The simulation also underscored the need for a massive invasion force. Because the simulation was intended to test the impact of a certain set of potential political-military developments on the conduct of an invasion of Iraq, it also held other variables constant. In particular, the scenario minimized the problems that Coalition military forces would likely encounter fighting Iraqi regular Army units on their way to Baghdad, providing for the humanitarian needs of the Iraqi people in those areas of the country liberated by the advancing Coalition forces, and dealing with bypassed Iraqi units or other forces purposely left behind by Saddam to disrupt a U.S. advance. Even under those permissive circumstances the nearly 300,000-man force that the Coalition employed was stretched thin in handling all of the different military, political, and humanitarian missions it was forced to conduct simultaneously. This strongly indicated that attempting to mount the invasion with a small ground component could result in far-reaching political problems, and the more ground forces available (including large numbers of civil-affairs personnel) the better the outcome for U.S. interests.


Although the American policy-makers in the simulation spent considerable time debating how to respond to an Iraqi WMD attack, the Iraqi terrorist attacks using anthrax against the United States and other Western countries had the least impact on U.S. decision-making in the simulation. The scenario posited a very aggressive Iraqi terrorism strategy, and granted these operations a sophistication and destructive capability that Iraq is not known to possess. Nevertheless, even under these circumstances, Iraq’s terrorist operations did not significantly affect how the United States conducted the war. The American decision-makers explicitly noted that they understood that an Iraqi terrorist counteroffensive was a likely outcome of an invasion and this was something that the U.S. had to expect and be ready to absorb if we opted to invade. Because the attacks did not cause massive casualties, and because the regime’s demise was imminent when they occurred, the American decision-makers decided that the best U.S. response was to press harder to complete the military victory.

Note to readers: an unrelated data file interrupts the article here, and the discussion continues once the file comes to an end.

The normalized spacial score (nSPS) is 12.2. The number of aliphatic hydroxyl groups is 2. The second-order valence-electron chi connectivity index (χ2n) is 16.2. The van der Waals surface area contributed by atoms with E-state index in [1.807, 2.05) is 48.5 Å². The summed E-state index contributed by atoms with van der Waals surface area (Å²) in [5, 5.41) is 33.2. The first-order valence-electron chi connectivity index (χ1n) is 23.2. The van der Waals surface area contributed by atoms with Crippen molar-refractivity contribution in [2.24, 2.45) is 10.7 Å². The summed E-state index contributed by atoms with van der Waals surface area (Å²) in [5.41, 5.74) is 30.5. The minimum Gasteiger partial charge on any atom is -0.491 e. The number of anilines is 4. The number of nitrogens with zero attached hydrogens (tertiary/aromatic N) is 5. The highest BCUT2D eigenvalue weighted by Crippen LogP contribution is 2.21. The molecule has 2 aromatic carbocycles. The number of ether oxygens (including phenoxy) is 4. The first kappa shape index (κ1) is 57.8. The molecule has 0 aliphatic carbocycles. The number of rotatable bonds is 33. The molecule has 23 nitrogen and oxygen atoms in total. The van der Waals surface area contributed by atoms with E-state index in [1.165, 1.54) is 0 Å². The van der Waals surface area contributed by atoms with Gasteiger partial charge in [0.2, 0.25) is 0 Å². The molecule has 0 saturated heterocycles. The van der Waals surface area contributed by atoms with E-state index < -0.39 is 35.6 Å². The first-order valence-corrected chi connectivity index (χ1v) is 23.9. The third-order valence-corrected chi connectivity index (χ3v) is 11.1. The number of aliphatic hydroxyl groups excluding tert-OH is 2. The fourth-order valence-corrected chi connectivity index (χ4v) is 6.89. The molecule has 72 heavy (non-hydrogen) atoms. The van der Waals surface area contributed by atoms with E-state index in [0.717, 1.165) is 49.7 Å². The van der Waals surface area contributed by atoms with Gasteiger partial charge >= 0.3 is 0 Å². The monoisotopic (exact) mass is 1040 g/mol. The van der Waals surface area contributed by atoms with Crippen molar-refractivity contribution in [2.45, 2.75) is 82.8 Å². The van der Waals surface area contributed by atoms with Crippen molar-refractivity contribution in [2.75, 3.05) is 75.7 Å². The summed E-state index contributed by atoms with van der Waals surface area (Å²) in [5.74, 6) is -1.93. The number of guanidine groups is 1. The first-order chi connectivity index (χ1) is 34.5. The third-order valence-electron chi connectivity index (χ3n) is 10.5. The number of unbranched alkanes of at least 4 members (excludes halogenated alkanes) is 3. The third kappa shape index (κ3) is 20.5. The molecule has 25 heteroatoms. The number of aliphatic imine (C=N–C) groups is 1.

The Iraq War simulation illustrated the important interaction between political and military considerations in a future invasion of Iraq. While the United States and its allies will have an overriding military goal (defeat Saddam’s military and overturn the regime), Washington will also have numerous, important political goals that will impinge on—and possibly even dictate—certain military operations. The Middle East region is politically fragile, and ensuring that an invasion does not cause harm to the interests of our allies in the region (in particular Jordan, Israel and Turkey) may necessitate attention to military considerations other than the primary drive on Baghdad. Likewise, the reconstruction of Iraq after Saddam’s fall will be critical in determining the extent to which such a war contributes to U.S. security and regional stability over the long term. For this reason, military operations will also have to be conducted as much with an eye toward creating the best conditions for the “day after” as they will for the rapid achievement of the immediate goal of eliminating Saddam’s regime.